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i(don't)suckatcomposing

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i(don't)suckatcomposing last won the day on January 30

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About i(don't)suckatcomposing

  • Rank
    Intermediate Composer

Profile Information

  • Gender
    Male
  • Occupation
    Student
  • Interests
    Composition
  • Favorite Composers
    Bach, Mozart
  • My Compositional Styles
    Classical-ish, I tried Jazz once..., Dipping my feet in contemporary
  • Notation Software/Sequencers
    Musescore and Sibelius
  • Instruments Played
    Tuba(main) and Trombone(church orchrestra)

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  1. Lol XD..... I am a Tuba player.... I ain't complaining 🙂 Thanks though! 🙂
  2. no, coronavirus killed any hope for this project. But A christmas one is in the planning stages. Lyrics lyrics lyrics.... its what I struggle the most with.
  3. @Kudo Anastasia Thanks for your comment. I like the flute in the lower register, it is easier on the ears for me. It is being played as a solo with only the continuo. @Guillem82 Your right, a piccolo trumpet is more appropriate, but I don't know if it is a listed instrument in Sibelius, I'll take a look. Yes, I was going for a continuo, I'm just lazy and didn't put the figured bass. Thanks
  4. I stumbled across a video of my music from a year ago, I can say I have improved a ton. Here is the past: Here is when I finished Music Theory: My newest piece:
  5. not that hard to get rid of the parallel octaves
  6. I don't think using parallel octaves as an excuse for laziness. You can play around and find solutions. I was taught in Theory class, if you run into a situation where you can't go forward without breaking a rule, go back and start in a different way, and you might solve it. Melody trumps the harmony, and when I want to use a specific harmony, the melody is just going to have to conform. But in a classical environment, you can hide direct 5th and octaves with passing tones but you can't hide parallel octaves, it just can't be done. (This is what I concluded from studying Bach Chorales, Bach often employs direct 5ths. just my opinion).
  7. I disagree with that to some point. Yes its worse but parallel octaves are easy to fix.
  8. @Guillem82 1- I doubled the basses to give the singers an option because I personally can sing the upper split, but I like the sound of the lower split, which I can't sing, but maybe another bassist can sing a low E. 2- I wanted it to be a simple Hymn my church can sing. low skill choir requires low skill music. 3- maybe something to work on 4- In real life they would pause because of the phrasing, I should've added a breath or pause symbol. I didn't really pay attention to direct octaves, I was mostly concerned with hiding direct 5ths with passing tones and not having parallel 5ths and octaves(between the other voices). Thanks for your suggestions and comments. I will be trying to do more modulations in my music.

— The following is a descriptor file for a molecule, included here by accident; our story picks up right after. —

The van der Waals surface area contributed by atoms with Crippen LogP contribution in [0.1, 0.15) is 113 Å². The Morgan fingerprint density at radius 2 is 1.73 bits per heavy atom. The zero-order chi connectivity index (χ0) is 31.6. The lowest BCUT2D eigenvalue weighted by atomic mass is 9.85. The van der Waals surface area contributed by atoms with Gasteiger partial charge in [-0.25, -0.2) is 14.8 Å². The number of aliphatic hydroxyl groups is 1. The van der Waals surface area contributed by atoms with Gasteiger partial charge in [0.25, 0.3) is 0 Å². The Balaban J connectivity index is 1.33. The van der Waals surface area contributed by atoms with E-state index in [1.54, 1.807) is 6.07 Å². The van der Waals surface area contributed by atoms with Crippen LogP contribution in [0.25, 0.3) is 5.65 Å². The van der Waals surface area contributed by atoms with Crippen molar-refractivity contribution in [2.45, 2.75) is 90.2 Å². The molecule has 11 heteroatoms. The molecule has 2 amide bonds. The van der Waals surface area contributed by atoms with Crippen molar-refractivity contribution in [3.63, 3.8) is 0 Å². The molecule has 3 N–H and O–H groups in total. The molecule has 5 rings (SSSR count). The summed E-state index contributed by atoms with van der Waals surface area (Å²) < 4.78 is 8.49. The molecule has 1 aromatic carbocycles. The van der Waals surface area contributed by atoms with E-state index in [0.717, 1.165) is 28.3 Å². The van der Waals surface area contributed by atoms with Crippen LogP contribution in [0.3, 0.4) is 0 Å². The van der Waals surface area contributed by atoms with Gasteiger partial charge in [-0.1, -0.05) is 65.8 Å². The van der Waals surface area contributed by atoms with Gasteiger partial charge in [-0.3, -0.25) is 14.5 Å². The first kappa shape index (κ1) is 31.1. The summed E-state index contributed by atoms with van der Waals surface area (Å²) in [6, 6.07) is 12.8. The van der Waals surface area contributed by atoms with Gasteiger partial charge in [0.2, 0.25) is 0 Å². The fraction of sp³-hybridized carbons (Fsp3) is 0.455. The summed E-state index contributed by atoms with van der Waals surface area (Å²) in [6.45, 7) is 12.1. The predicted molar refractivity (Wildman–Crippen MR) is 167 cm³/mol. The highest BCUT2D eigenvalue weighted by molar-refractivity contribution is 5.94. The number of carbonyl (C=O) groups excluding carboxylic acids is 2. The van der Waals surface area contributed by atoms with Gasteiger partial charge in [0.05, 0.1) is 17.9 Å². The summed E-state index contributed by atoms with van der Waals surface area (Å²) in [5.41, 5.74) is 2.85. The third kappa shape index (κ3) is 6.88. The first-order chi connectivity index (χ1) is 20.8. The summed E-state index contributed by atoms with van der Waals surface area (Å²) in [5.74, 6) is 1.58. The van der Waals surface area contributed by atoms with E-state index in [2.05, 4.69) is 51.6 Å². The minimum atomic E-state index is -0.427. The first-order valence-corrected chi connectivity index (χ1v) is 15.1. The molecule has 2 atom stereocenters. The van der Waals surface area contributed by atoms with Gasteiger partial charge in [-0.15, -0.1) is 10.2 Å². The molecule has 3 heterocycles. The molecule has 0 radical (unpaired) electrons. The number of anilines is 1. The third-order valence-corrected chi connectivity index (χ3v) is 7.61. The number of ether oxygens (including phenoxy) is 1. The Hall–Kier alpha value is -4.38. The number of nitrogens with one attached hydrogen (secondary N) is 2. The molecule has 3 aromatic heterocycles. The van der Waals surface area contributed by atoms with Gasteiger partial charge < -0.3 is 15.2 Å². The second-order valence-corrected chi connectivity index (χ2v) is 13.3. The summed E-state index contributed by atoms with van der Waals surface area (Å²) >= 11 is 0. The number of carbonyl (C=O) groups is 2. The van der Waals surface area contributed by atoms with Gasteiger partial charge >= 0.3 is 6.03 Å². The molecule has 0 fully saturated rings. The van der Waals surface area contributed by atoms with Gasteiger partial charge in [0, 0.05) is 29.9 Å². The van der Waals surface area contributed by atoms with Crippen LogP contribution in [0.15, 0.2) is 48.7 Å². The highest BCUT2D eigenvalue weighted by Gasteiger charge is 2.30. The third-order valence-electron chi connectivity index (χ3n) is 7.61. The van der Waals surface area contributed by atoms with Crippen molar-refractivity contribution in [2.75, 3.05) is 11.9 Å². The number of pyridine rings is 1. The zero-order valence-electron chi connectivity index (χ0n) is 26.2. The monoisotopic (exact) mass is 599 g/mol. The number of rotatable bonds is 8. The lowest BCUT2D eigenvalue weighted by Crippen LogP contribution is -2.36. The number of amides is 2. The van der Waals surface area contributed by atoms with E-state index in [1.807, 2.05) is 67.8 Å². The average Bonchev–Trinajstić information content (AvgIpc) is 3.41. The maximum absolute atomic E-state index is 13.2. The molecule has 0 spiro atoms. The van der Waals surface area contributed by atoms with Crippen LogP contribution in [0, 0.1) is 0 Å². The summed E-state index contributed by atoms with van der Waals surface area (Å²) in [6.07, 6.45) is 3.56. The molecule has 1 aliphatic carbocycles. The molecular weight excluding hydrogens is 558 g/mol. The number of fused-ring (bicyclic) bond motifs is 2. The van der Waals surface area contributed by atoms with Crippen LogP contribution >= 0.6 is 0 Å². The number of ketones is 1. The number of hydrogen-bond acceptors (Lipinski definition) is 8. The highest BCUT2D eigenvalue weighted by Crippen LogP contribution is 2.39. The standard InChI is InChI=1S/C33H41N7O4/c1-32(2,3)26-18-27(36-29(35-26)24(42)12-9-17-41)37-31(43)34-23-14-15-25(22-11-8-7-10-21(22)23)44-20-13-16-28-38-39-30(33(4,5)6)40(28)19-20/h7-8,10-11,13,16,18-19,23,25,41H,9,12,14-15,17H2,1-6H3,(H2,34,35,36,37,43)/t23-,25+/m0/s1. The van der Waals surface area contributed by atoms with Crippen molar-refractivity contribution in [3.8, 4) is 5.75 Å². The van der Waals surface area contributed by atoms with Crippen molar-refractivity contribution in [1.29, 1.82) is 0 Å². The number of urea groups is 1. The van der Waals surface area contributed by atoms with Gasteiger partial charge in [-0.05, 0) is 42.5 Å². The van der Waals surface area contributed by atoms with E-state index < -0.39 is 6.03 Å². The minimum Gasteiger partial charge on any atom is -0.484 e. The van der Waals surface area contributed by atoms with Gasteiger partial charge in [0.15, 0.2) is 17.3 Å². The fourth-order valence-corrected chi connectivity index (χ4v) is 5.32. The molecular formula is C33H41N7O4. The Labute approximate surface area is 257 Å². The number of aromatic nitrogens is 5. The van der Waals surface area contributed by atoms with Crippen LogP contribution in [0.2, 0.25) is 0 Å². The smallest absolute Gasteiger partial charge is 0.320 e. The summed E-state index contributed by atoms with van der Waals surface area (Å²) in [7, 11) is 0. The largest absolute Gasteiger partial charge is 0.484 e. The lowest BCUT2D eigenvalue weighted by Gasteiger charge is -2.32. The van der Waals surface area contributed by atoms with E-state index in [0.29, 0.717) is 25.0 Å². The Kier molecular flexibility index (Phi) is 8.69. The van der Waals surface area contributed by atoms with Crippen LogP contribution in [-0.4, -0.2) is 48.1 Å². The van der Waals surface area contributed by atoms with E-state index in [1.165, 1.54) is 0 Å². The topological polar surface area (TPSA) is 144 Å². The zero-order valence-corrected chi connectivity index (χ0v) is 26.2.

9. Does this technically work if im not following classical rules, modern English lyrics are hard to put to music. What does stressed and unstressed mean? on "The" i agree it would be unstressed because you can hold on the "e" and it sound open. but on "that" I would think it would be stressed since it would be pronounced thA-t where you would have to "stress" in order to say the word completely.
  10. I'm mainly interested in fixing how the lyrics is phrased and or how it should be written on the music(sho-ok or sh-ook or shoo-k). ThanksThe Crown that should be mine - Full Score.pdf
  11. Both are really good options, I say choose the instrument that best suites the music you want to play. If you want to play more classical, then trumpet is your pick(not that there is no trombone classical music, there is. Tuba Mirum by Mozart, Requiem). If you want to get into modern orchestral, I would say go with trombone because those bass lines are fun!(I'm biased, I play the Tuba) Both are good instruments and you can't go wrong with either of them. You can work on breathing routines, get a device that restricts your ability to breath(not a whole lot, just a little, like a PVC pipe thats a good 3-6 inches long) and just breathe! You need the breath support for both of them, so learn how to breathe. You can make an O shape with your thumb and pointer finger and buzz your lips between them. Get those lips moving. GET AN ARBAN BOOK. It will make you a better player, make sure its for the appropriate instrument. WORK ON SCALES. Take care of your instrument, clean it, use the proper oils and greases. Absolutely not true, you blow faster and make your lips tighter. Blowing harder will cause you to sound bad. Dynamics is relative, you probably mean that the texture penetrates the string section, which would be true. Anyways, I vote for the Tuba 🙂 Obviously the superior brass instrument 🙂 🙂 🙂 But for real, pick which you like, both will have unique difficulties. Just make sure you are being taught by a teacher and not self-teaching. If you could I would try French Horn. It would be harder than a trumpet because the mouthpiece is smaller, but I think the tone and agility will make it worth it. It has a virtually unlimited range, you can play high and low, the range is ridiculous. Here are my favorite pieces that features the instruments. Bach BWV 249, Trumpet fanfare at the start and end.(not a modern trumpet, but its close) Mozart Requiem, Tuba Mirum
  12. Chief, in few circumstances am I confident in my music. I'm mostly not because I have little counterpoint training.
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